3

Alright, here's what I've come up with so far:

SET @id=(SELECT IFNULL(MAX(id) + 1, 0) FROM leads);
UPDATE leads SET id=@id WHERE id IN (
    SELECT id FROM (SELECT * FROM leads) AS something WHERE hash IN ("hash1", "hash2")
);
INSERT IGNORE INTO leads (id, hash) VALUES (@id, "hash1"), (@id, "hash2");

Basically, I find the max id and add one, then update all indices if a hash is repeated. Finally, I insert the new hashes and ignore any duplicates.

Is this good? I have no idea. It works, but that's about as much as I know.


I've come up with a (hopefully) better way to save unique company data, which now consists of unique hashes for each entity. Basically, there are multiple hashes associated with a company:

hash1: ABC Corp
hash2: ABC Corp
...
hash6: XYZ Corp
hash7: XYZ Corp

Consequently, I'm trying to create a hashes table that looks something like this:

hash (unique primary key), company_id (auto increments with the group)

For example, if I inserted the above example information, it should be reflected in the hashes table like so:

hash   | company_id
-------|------------
hash1  | 1
hash2  | 1
hash6  | 2
hash7  | 2
hash8  | 2
hash13 | 3
hash14 | 3

From there, things get a bit more tricky:

Say I want to add some new hashes, all to the same company but I don't know if the company is in the tables or not. To decide that:

  1. If none of the new hashes exist in the hashes table, I want to create a new company_id for that group and use that id for these hashes and in subsequent insert statements.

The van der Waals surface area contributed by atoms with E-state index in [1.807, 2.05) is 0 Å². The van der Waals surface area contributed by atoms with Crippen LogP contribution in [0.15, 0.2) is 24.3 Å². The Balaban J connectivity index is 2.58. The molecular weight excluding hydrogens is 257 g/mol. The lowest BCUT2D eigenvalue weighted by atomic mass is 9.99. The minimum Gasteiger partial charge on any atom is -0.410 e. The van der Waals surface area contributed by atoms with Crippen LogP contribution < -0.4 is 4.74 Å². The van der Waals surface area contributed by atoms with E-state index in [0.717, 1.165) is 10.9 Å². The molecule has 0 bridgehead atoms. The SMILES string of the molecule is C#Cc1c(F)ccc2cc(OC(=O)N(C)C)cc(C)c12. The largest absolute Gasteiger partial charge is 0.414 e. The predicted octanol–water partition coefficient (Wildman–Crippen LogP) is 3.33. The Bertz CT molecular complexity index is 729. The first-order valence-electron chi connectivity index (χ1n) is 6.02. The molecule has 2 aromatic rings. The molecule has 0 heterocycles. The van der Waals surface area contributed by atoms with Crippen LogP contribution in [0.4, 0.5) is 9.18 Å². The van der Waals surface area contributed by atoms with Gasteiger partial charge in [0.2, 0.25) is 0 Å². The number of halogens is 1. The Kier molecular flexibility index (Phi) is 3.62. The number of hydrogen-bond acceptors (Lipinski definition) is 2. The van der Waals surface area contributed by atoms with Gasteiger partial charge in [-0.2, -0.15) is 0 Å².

2. If, however, any of the new hashes already exist in the hashes table, I want to merge all of the company_id's into a new value in the hashes table and any other table that has rows referencing that id. Finally, I want to add any additional data using the new company_id.

Say (case 2) I have these hashes to add:

hash1  | ?
hash6  | ?
hash17 | ?
hash18 | ?

The result, after inserting them, should be:

hash   | company_id
-------|------------
hash13 | 3
hash14 | 3
hash2  | 4      -- company_id modified 1->4, hash2 appeared in the new hashes
hash6  | 4      -- company_id modified 2->4, hash6 appeared in the new hashes
hash1  | 4      -- company_id modified, (due to hash2)
hash7  | 4      -- company_id modified, (due to hash6)
hash8  | 4      -- company_id modified, (due to hash6)
hash17 | 4      -- added, new hash
hash18 | 4      -- added, new hash

I've done some research, it seems like a grouped auto-incrementing column is possible. Similarly, it seems like I can use the result of a previous statement in a subsequent query. I should also maybe look at transactions?

As of now, my workflow looks something like this:

  1. Select all company_ids where the hash equals any of the existing hashes
  2. Select the largest company_id from the hash table
  3. If no company_id's exist from step 1, insert appropriate rows with an company_id of max(company_id) + 1
  4. If one or more company_id exists, change all rows with those company_ids to an id of max(company_id) + 1
  5. Perform steps 3 and 4 on any other tables that reference the company_id, writing most of the logic in PHP

As you can see, my method neglects MySQL almost entirely. I have a feeling I can use ON DUPLICATE KEY effectively here, and I'm wondering if there's a way to skip step 5. But regardless of if it's possible, does this database design make any sense? Part of me thinks I'm going to have to do a portion of this with PHP but I am trying to make this as efficient as possible (I will be handling a large amount of data with whatever method is chosen).

  • 2
    I've edited your question with an example. Please check and modify if I have a mistake. Or just roll back the change if I grossly misunderstood what you want. – ypercubeᵀᴹ Jun 23 '16 at 21:07
  • @ypercubeᵀᴹ What you added seems valid, I'm pretty sure we're on the same page. – Charlie Jun 23 '16 at 21:39

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